Intermittent Fasting and Fertility in Women

By | September 23, 2012

How does intermittent fasting affect fertility in women?

If you’re trying to get pregnant, or just hope to be one day and you’re worried that intermittent fasting might affect your level of fertility, research shows that it has no negative effects at all, and in some cases even improves your fertility levels.

There has been research in several animal species which show a decrease in reproductive hormones when fasting just prior to ovulation however these results have depended on the species and the nutritional status of the animal at the time.

This isn’t likely to happen to us because if we’re ifasting properly (and eating well on non fasting days/parts of the day) we’ll be well nourished from our meals. It’s actually the chronic dieters who restrict calories and are poorly nourished that have problems conceiving. 

The studies that show decreased fertility levels in rats and mice are pretty much irrelevant to humans because they are ‘foragers’ compared to us hunter-gatherers. Any period of time that a species who forage for food (and therefore rarely go without it) is likely to trigger a decrease in reproduction hormones as the message their body is receiving is that ‘food is scarce’.  Throughout the Paleolithic era (the majority of the time humans have been on earth) we ate intermittently naturally, when we could find and hunt for food.

A recent study in human females in the International Journal of Fertility and Sterility (2010) looked at the effect of intermittent fasting on ovulation and fertility hormones such as follicle stimulating hormone, estradiol and progesterone, in 24 women with normal menstrual cycles. They found that there were no changes in these hormones when fasting compared with not fasting, and no changes at all in ovulation.

Another study in the ‘Reviews of Reproduction’ Journal (1996) showed that females who fasted intermittently for short durations were actually more fertile in the follicular phase of menstruation (days 1 to 4 of their period) and from day 14 (at ovulation) until day 28 they showed slightly and insignificantly less, reproductive hormones during each fast. However as soon as they ate again after the fast these hormones normalized. It concluded there was no evidence of a decrease of reproductive hormone and fertility due to short-term fasting.

So you can rest assured that your fertility levels won’t be affected by intermittent fasting, but if you’re trying to get pregnant and you’re still a bit concerned, just simply take a break from your intermittent fasts a few days before you ovulate.

 

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Author: Juliette Morris

Juliette is a Physical Therapist from New Zealand with a passion for helping people (especially women like herself) to lose weight without dieting. Through her extensive research and experimentation on the best ways to lose weight, she has discovered some amazingly effective techniques and loves to share her experiences and successes with others.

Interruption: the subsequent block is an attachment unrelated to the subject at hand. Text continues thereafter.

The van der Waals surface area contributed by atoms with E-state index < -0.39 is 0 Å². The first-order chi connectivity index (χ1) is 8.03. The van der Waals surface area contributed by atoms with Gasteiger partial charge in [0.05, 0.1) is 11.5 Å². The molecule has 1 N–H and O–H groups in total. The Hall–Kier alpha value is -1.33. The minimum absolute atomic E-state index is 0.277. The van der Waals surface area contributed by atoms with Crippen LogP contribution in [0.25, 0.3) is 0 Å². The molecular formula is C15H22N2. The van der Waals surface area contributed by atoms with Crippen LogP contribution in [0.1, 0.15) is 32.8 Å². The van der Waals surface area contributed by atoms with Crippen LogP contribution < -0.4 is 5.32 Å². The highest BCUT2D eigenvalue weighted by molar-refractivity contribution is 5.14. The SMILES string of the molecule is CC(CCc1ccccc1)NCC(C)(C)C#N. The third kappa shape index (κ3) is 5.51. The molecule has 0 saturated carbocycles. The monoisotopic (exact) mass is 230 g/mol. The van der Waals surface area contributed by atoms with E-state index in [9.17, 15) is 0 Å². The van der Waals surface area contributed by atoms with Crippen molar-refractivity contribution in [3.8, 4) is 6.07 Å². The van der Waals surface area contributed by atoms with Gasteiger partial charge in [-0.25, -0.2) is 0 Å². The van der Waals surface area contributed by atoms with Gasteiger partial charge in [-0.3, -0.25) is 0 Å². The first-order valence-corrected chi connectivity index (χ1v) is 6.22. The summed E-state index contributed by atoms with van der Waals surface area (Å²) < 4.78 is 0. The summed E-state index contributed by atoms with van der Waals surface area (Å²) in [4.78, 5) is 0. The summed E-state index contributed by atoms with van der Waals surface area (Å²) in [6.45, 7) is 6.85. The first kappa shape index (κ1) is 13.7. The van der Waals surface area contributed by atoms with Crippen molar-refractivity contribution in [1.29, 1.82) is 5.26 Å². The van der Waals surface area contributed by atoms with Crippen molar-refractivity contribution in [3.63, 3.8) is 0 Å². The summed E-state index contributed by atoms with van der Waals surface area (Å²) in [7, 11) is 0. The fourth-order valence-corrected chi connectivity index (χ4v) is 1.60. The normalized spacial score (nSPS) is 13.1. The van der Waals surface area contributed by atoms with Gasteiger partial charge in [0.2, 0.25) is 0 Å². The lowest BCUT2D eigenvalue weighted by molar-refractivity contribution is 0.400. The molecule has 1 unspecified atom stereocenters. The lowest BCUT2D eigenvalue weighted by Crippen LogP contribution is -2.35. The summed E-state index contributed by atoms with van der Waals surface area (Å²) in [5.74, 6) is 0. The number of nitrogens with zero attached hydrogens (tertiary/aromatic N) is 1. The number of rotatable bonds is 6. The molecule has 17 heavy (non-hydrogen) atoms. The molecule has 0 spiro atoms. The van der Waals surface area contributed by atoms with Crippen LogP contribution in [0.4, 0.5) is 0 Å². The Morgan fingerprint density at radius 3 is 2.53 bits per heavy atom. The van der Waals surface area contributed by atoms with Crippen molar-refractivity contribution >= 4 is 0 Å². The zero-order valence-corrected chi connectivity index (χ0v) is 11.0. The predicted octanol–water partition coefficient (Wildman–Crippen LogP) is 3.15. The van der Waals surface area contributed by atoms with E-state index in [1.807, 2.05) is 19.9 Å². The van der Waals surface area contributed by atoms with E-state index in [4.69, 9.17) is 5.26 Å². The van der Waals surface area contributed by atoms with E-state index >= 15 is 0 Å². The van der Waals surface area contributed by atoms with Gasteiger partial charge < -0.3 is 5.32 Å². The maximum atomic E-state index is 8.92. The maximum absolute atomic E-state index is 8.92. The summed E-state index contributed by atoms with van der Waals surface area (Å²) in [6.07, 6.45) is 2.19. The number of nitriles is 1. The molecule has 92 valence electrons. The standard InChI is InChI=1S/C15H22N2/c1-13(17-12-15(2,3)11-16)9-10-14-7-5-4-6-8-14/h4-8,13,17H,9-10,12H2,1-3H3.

4 thoughts on “Intermittent Fasting and Fertility in Women

  1. Amy

    Hi there,

    I have been on the 5:2 diet (having upped the number of fast days to 3) for 12 weeks now. I have lost around 8 kilos and since about week 2 have not had my period. Could you advise whether you believe this May be a sign of me doing damage to my fertility? I am concerned after reading an article about this which stated 30% of young women within a healthy weight range (of which I am both) , had their periods disappear for good.

    Any info you could provide on my case would be much appreciated.

    Many thanks

    Reply
    1. Juliette Morris Post author

      Hi Amy,
      That’s a great question. The loss of your period could be for a number of reasons and I would need to know a little bit more about your fasting schedule and general lifestyle etc. If you’re ifasting properly (intermittently, for up to 24 hours, and maintaining normal and healthy eating habits for the rest of the week) it shouldn’t affect your periods or fertility. However if you’re also cutting calories during the rest of the week and adding excessive exercise or even just have other ‘stressors’ going on in your life then yes, your body could be going into survival mode and the ‘flight and fight’ response may be kicking in. When that happens your periods and your ability to fall pregnant are moved to the bottom of your body’s priority list as it thinks you’re in a crisis situation and will just focus on surviving. If you are planning on getting pregnant then I would have a good look at everything else going on in your life and make sure you cut down on as many stressors as possible. They can be a stressful job, high alcohol consumption, too much caffeine, poor sleep, even emotional traumas. If you’re not enjoying your fasts or doing too many of them, then your body might react to them as ‘stressful’ as well. I highly recommend a book by Dr Libby called ‘Rushing Womans Syndrome’ which includes fertility and how us women can load up with stressors in our life which can affect our hormones and fertility. Even the process of losing weight can be stressful in itself! Did you start/change any thing else when you starting fasting 12 weeks ago? Here’ s the book anyway http://www.amazon.com/Rushing-Womans-Syndrome-Libby-Weaver-ebook/dp/B008N2KUWK and a recent TED talk of hers that you might find interesting https://www.youtube.com/watch?v=tJ0SME6Z9rw I also recommend seeing a Naturopath or holistic nutritionist (or your doctor if you’re not in to naturopaths!) to have a look at how your hormones and adrenals are functioning. I hope that helps.

      Reply
    1. Juliette Morris Post author

      Hi Tabeth, what techniques would you like to talk about?

      Reply

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